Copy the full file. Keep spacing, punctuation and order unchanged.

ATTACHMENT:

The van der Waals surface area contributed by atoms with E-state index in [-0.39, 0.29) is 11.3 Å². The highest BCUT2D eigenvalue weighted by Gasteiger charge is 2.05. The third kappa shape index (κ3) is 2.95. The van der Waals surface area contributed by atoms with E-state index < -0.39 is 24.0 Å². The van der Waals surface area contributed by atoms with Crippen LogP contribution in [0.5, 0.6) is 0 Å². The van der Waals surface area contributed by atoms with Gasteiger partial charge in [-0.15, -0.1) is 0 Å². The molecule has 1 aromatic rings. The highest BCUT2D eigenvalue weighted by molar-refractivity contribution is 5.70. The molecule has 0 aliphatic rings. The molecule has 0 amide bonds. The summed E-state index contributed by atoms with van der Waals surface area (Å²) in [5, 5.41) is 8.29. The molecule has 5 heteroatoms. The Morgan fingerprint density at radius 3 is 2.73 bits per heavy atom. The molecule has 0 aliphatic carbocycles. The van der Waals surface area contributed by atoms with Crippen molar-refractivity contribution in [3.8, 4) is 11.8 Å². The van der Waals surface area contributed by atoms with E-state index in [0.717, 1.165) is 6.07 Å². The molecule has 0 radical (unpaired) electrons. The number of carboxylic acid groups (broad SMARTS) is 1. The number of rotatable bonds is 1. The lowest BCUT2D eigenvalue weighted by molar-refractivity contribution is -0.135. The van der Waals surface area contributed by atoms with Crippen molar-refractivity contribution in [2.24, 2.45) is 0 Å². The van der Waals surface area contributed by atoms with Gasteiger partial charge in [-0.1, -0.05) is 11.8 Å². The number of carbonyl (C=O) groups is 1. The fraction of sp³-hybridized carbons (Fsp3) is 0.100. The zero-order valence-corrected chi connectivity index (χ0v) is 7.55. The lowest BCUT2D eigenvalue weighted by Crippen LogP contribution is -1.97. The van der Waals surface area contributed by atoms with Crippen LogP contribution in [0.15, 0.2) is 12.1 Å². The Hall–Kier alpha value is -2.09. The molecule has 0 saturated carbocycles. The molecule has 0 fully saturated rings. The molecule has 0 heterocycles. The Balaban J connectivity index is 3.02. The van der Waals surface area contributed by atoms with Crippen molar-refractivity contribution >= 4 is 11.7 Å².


The van der Waals surface area contributed by atoms with E-state index in [-0.39, 0.29) is 11.3 Å². The highest BCUT2D eigenvalue weighted by Gasteiger charge is 2.05. The third kappa shape index (κ3) is 2.95. The van der Waals surface area contributed by atoms with E-state index < -0.39 is 24.0 Å². The van der Waals surface area contributed by atoms with Crippen LogP contribution in [0.5, 0.6) is 0 Å². The van der Waals surface area contributed by atoms with Gasteiger partial charge in [-0.15, -0.1) is 0 Å². The molecule has 1 aromatic rings. The highest BCUT2D eigenvalue weighted by molar-refractivity contribution is 5.70. The molecule has 0 aliphatic rings. The molecule has 0 amide bonds. The summed E-state index contributed by atoms with van der Waals surface area (Å²) in [5, 5.41) is 8.29. The molecule has 5 heteroatoms. The Morgan fingerprint density at radius 3 is 2.73 bits per heavy atom. The molecule has 0 aliphatic carbocycles. The van der Waals surface area contributed by atoms with Crippen molar-refractivity contribution in [3.8, 4) is 11.8 Å². The van der Waals surface area contributed by atoms with E-state index in [0.717, 1.165) is 6.07 Å². The molecule has 0 radical (unpaired) electrons. The number of carboxylic acid groups (broad SMARTS) is 1. The number of rotatable bonds is 1. The lowest BCUT2D eigenvalue weighted by molar-refractivity contribution is -0.135. The van der Waals surface area contributed by atoms with Crippen molar-refractivity contribution in [2.24, 2.45) is 0 Å². The van der Waals surface area contributed by atoms with Gasteiger partial charge in [-0.1, -0.05) is 11.8 Å². The number of carbonyl (C=O) groups is 1. The fraction of sp³-hybridized carbons (Fsp3) is 0.100. The zero-order valence-corrected chi connectivity index (χ0v) is 7.55. The lowest BCUT2D eigenvalue weighted by Crippen LogP contribution is -1.97. The van der Waals surface area contributed by atoms with Crippen LogP contribution in [0.15, 0.2) is 12.1 Å². The Hall–Kier alpha value is -2.09. The molecule has 0 saturated carbocycles. The molecule has 0 fully saturated rings. The molecule has 0 heterocycles. The Balaban J connectivity index is 3.02. The van der Waals surface area contributed by atoms with Crippen molar-refractivity contribution >= 4 is 11.7 Å².